By Arturo R. García
It’s bad enough to screw up. But DC Comics can’t even say nobody warned them in advance of its’ latest faux pas.
The map above, posted by DC this past Friday, shows the lay of the land in its’ latest crossover story, Flashpoint, a limted series set on a screwed-up version of the current timeline.In the first issue, we get some of the particulars behind the map shown above: this version of Earth is in danger of being overrun by a war between the Amazon nation of New Themsycira, led by Wonder Woman, and Atlantis, ruled by Aquaman.
In America, an ad-hoc alliance of heroes and villains gathers to discuss how to face the growing threat, only to splinter apart when this world’s Batman – no spoilers here – doesn’t join up. While the series will center around Barry Allen, aka the Silver Age Flash, it was at least good to see Cyborg in a position where he could figure into the bigger outcome. Maybe.
The premise is questionable enough on its’ own – “it’s telling that the only independent nation of women in the superhero mainstream is here being associated so definitively with sexual abuse, to say the very least” writes Colin Smith at Too Busy Thinking About My Comics, “and, once again, organised mass violence.” – but what really set some readers’ antennae off Friday was the notation under Africa: Ape-Controlled.
The ape in question is Gorilla Grodd, who will headline his own Flashpoint spin-off in June. Like Allen, the character pre-dates the Civil Rights era, debuting in 1959, making him one of The Flash’s longest-running (no pun intended) enemies. So in canon, the idea that Grodd would finally come to power in a world without a Flash to stop him makes some sense. But, as seems to happen often, the execution is lacking, especially compared to a couple of other examples from the map:
- Asian Capital (Protected by The Great Twelve): Since a team derived from The Great Ten is involved, it’s fair to assume that this universe’s China has gone Red Dawn on its’ neighbors.
- Black Adam Protectorate: Here we see the Middle East dominated by Black Adam, the counterpart to Captain Marvel. In “regular” continuity, Adam once controlled his birthplace, the fictional nation of Kahndaq. Here he’s back on the throne, and previews have him slotted to take on the strongman of India, the mysterious Outsider.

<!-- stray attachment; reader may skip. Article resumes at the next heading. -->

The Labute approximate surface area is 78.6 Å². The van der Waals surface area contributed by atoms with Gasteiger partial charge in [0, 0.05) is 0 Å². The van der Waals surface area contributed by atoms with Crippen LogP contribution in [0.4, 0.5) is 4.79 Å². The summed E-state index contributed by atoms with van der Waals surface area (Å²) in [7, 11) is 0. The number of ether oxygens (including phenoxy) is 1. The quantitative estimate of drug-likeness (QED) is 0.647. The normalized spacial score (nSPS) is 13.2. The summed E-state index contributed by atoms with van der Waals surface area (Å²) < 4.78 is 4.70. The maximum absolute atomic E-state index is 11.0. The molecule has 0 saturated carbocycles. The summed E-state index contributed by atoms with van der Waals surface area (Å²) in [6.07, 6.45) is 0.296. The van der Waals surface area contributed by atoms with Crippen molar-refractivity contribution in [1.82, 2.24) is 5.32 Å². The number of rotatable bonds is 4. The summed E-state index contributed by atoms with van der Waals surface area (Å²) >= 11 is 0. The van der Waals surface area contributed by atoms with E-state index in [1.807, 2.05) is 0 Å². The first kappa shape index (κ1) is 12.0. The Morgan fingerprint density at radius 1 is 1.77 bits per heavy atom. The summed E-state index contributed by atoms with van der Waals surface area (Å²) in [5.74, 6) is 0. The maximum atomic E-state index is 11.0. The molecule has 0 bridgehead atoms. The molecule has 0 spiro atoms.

In each case, readers get at least some sort of in-story explanation for what’s going on. Was placing a note on, say, Johannesburg with the note, Capital City, Allied States of Grodd or something similar really that difficult for DC’s editorial staff? As Emmet O’Cuana summed up the situation, “Just call it the Dark Continent and get it over with.”
Of course, 4th Letter’s David Brothers was telling DC how to avoid the whole mess two months ago:
Seriously DC Comics: get a black friend. Male or female, it doesn’t matter, just get one. We’re easy to find. Get one and then ask him if it’s cool to have Africa ruled by a monkey. Just run it by them, real casual-like. “Hey man, what do you think about this?” If they give you the gasface or their eyebrows narrow… change your plans.
How come Africa is always the one continent that someone gets to rule ALL of? No one rules an entire continent in the real world, and Africa has dozens, if not hundreds, of distinct peoples and cultures. I get that treating it as something other than a homogeneous Dark Continent would require, I dunno, opening Wikipedia or something, and that it’s just easier to make up a country with an African sounding name.
Of course, as Brothers also notes, that would involve DC caring about that audience. ‘Cause it has such a good track record in that arena.
About This BlogRacialicious is a blog about the intersection of race and pop culture. Check out our daily updates on the latest celebrity gaffes, our no-holds-barred critique of questionable media representations, and of course, the inevitable
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Latoya Peterson (DC) is the Owner and Editor (not the Founder!) of Racialicious, Arturo García (San Diego) is the Managing Editor, Andrea Plaid (NYC) is the Associate Editor. You can email us at firstname.lastname@example.org.
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